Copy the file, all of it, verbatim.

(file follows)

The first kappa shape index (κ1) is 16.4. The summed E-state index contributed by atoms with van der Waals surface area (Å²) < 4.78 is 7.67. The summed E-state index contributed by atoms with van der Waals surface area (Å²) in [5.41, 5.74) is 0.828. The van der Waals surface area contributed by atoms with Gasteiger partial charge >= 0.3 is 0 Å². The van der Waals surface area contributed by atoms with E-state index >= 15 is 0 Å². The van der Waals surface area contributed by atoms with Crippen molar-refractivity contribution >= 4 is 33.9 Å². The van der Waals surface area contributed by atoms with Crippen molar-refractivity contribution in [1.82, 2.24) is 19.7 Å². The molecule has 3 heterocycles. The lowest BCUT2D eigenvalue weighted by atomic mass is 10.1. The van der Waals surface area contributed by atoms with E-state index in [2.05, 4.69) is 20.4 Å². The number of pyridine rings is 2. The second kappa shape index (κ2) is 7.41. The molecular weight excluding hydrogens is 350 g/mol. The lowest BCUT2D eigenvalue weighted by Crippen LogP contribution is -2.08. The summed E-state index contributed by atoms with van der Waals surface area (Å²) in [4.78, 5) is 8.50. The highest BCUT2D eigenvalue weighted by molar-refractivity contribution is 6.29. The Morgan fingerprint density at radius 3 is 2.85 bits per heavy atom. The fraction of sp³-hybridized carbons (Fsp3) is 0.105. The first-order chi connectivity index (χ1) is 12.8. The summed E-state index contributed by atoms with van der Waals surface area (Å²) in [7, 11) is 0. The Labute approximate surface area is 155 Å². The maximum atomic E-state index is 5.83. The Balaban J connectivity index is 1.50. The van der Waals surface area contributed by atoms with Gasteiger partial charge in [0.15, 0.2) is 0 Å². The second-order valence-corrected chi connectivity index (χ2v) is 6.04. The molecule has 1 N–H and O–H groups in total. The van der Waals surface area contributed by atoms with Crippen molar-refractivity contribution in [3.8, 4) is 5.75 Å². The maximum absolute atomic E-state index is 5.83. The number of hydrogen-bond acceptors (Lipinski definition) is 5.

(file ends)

The first kappa shape index (κ1) is 16.4. The summed E-state index contributed by atoms with van der Waals surface area (Å²) < 4.78 is 7.67. The summed E-state index contributed by atoms with van der Waals surface area (Å²) in [5.41, 5.74) is 0.828. The van der Waals surface area contributed by atoms with Gasteiger partial charge >= 0.3 is 0 Å². The van der Waals surface area contributed by atoms with E-state index >= 15 is 0 Å². The van der Waals surface area contributed by atoms with Crippen molar-refractivity contribution >= 4 is 33.9 Å². The van der Waals surface area contributed by atoms with Crippen molar-refractivity contribution in [1.82, 2.24) is 19.7 Å². The molecule has 3 heterocycles. The lowest BCUT2D eigenvalue weighted by atomic mass is 10.1. The van der Waals surface area contributed by atoms with E-state index in [2.05, 4.69) is 20.4 Å². The number of pyridine rings is 2. The second kappa shape index (κ2) is 7.41. The molecular weight excluding hydrogens is 350 g/mol. The lowest BCUT2D eigenvalue weighted by Crippen LogP contribution is -2.08. The summed E-state index contributed by atoms with van der Waals surface area (Å²) in [4.78, 5) is 8.50. The highest BCUT2D eigenvalue weighted by molar-refractivity contribution is 6.29. The Morgan fingerprint density at radius 3 is 2.85 bits per heavy atom. The fraction of sp³-hybridized carbons (Fsp3) is 0.105. The first-order chi connectivity index (χ1) is 12.8. The summed E-state index contributed by atoms with van der Waals surface area (Å²) in [7, 11) is 0. The Labute approximate surface area is 155 Å². The maximum atomic E-state index is 5.83. The Balaban J connectivity index is 1.50. The van der Waals surface area contributed by atoms with Gasteiger partial charge in [0.15, 0.2) is 0 Å². The second-order valence-corrected chi connectivity index (χ2v) is 6.04. The molecule has 1 N–H and O–H groups in total. The van der Waals surface area contributed by atoms with Crippen molar-refractivity contribution in [3.8, 4) is 5.75 Å². The maximum absolute atomic E-state index is 5.83. The number of hydrogen-bond acceptors (Lipinski definition) is 5.